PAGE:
TMMS-Clarity | 13 (12) | 40 (40) | 26.93 (27.28) | 5.45 (5.54) | 29.72 (30.71) |

TMMS-Repair | 12 (12) | 40 (40) | 28.54 (27.98) | 5.95 (5.86) | 35.41 (34.41) |

Neuroticism | 12 (12) | 58 (60) | 31.82 (31.85) | 8.05 (7.82) | 64.95 (61.29) |

Extraversion | 17 (17) | 60 (60) | 45.76 (45.58) | 6.50 (6.69) | 42.34 (44.76) |

Openness | 24 (20) | 57 (58) | 42.23 (41.81) | 6.89 (6.60) | 47.47 (43.63) |

Agreeability | 16 (12) | 57 (57) | 42.41 (42.54) | 6.48 (6.16) | 41.98 (37.96) |

Conscientiousness | 28 (24) | 60 (60) | 45.81 (44.79) | 6.30 (6.42) | 39.77 (41.25) |

IQ score | 7 (7) | 40 (40) | 27.07 (26.65) | 4.62 (4.66) | 21.42 (21.79) |

Note . Values in parentheses refer to the initial sample ( n = 906).

In Table 2 , the correlation matrix among variables is d. As can be observed, mean academic achievement only has a positive correlation with Conscientiousness, as occupational attainment does not significant correlations with the rest of the variables.

Table 2

Intercorrelations between variables.

1 | 2 | 3 | 4 | 5 | 6 | 7 | 8 | 9 | 10 | 11 | |
---|---|---|---|---|---|---|---|---|---|---|---|

Mean academic achievement | 1 | ||||||||||

Occupational attainment | ?.081 | 1 | |||||||||

TMMS-Attention | .049 | ?.040 | 1 | ||||||||

TMMS-Clarity | .005 | .069 | .203** | 1 | |||||||

TMMS-Repair | ?.034 | .012 | .168** | .463** | 1 | ||||||

Neuroticism | ?.004 | .038 | .387** | ?.313** | ?.394** | 1 | |||||

Extraversion | .057 | ?.083 | .088 | .272** | .332** | ?.267** | 1 | ||||

Openness | .041 | ?.036 | .256** | .241** | .362** | .021 | .223** | 1 | |||

Agreeability | .076 | .060 | .151** | .210** | .259** | ?.174** | .219** | .188** | 1 | ||

Conscientiousness | .291** | ?.040 | .039 | .304 | .281** | ?.227** | .270** | .212** | .214** | 1 | |

IQ score | ?.020 | ?.012 | ?.029 | .014 | .060 | ?.082 | .043 | .012 | ?.073 | ?.016 | 1 |

Note . 1 = mean academic achievement, 2 = occupational atainment, 3 = TMMS-attention, 4 = TMMS-clarity, 5 = TMMS-repair, 6 = neuroticism, 7 = extraversion, 8 = openness, 9 = agreeability, 10 = conscientiousness, 11 = IQ score.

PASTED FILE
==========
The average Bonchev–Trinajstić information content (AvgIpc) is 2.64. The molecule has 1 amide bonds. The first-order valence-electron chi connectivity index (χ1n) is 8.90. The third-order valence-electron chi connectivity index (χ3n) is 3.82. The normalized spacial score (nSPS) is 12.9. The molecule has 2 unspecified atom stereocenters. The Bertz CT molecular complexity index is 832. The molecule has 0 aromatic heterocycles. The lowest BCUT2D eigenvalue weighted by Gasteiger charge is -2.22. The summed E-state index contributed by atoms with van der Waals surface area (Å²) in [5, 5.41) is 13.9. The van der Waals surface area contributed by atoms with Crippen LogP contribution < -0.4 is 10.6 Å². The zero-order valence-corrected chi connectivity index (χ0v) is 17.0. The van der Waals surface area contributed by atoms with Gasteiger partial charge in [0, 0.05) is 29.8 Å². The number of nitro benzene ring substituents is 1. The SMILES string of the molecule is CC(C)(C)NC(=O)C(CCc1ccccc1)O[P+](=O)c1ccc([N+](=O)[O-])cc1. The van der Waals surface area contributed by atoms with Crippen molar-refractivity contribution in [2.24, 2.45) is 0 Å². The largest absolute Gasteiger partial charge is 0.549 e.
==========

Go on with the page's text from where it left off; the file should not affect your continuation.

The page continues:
*p < .001.

With respect to the possible underestimation of the real correlations due to the restriction of the range in the employed sample of this study, observation of the data in Table 1 does not seem to indicate that they are strongly affected by the low variability of the sample employed in this work. For example, the real observed correlation between intelligence general factor score (“g” factor) and career general grade is r = ?.0200, as the real corrected correlation as determined by employing the formula of Guiselli, Campbell, and Zedeck (1981) (in Salgado, 1997) is r = ?.0202.

Logistic regression mixture models ranging from a 1-class latent model to a 3-class mixture model were tested. Based on empirical and substantive consideration, a 2-class logistic regression model was ed as optimal. In this 2-class model, the regression coefficients and error variance were class dependent and were freely estimated without any equality constraints. In our work, we follow the procedure described by Nylund, Asparouhov, & Muthén (2007, p. 543) to estimate the BLRT (Bootstrap Likelihood Radio Test), that is, the log likelihood difference distribution to obtain a p value, which indicates whether the k -1 class model is rejected in favour of the k class model. In a similar way, other indicators were also considered.

In the 1-class logistic regression model, L 2 = 299.27, the bootstrap p-value = .30 and the standard error (SE) = .02. In the 2-class logistic regression model, L 2 = 245.93, the bootstrap p-value = .09, and the SE = .01. In the 3-class logistic regression model, L 2 = 191.42, the bootstrap p-value = .008, and the SE = .004. The model L2 statistic indicates the amount of association among the variables that remains unexplained after estimating the model; the lower the value, the better the fit of the model to the data. Other criterion for determining the number of class is to examine the p-value. Among models for which the p -value is greater than .05 (provides an adequate fit), the 2-class model is more explicative/predictive. In the logistic regression, the overall R 2 indicates how well the dependent variable is predicted by the model overall, similar to standard R 2 measures. In the 1-class logistic regression model, R 2 = .05, as in the 2-class logistic regression model, the overall R 2 = .983, with class one R 2 = .97, and class two R 2 = .86. The 3-class logistic regression model does not increase the variance explained by the model; the overall R 2 = .987.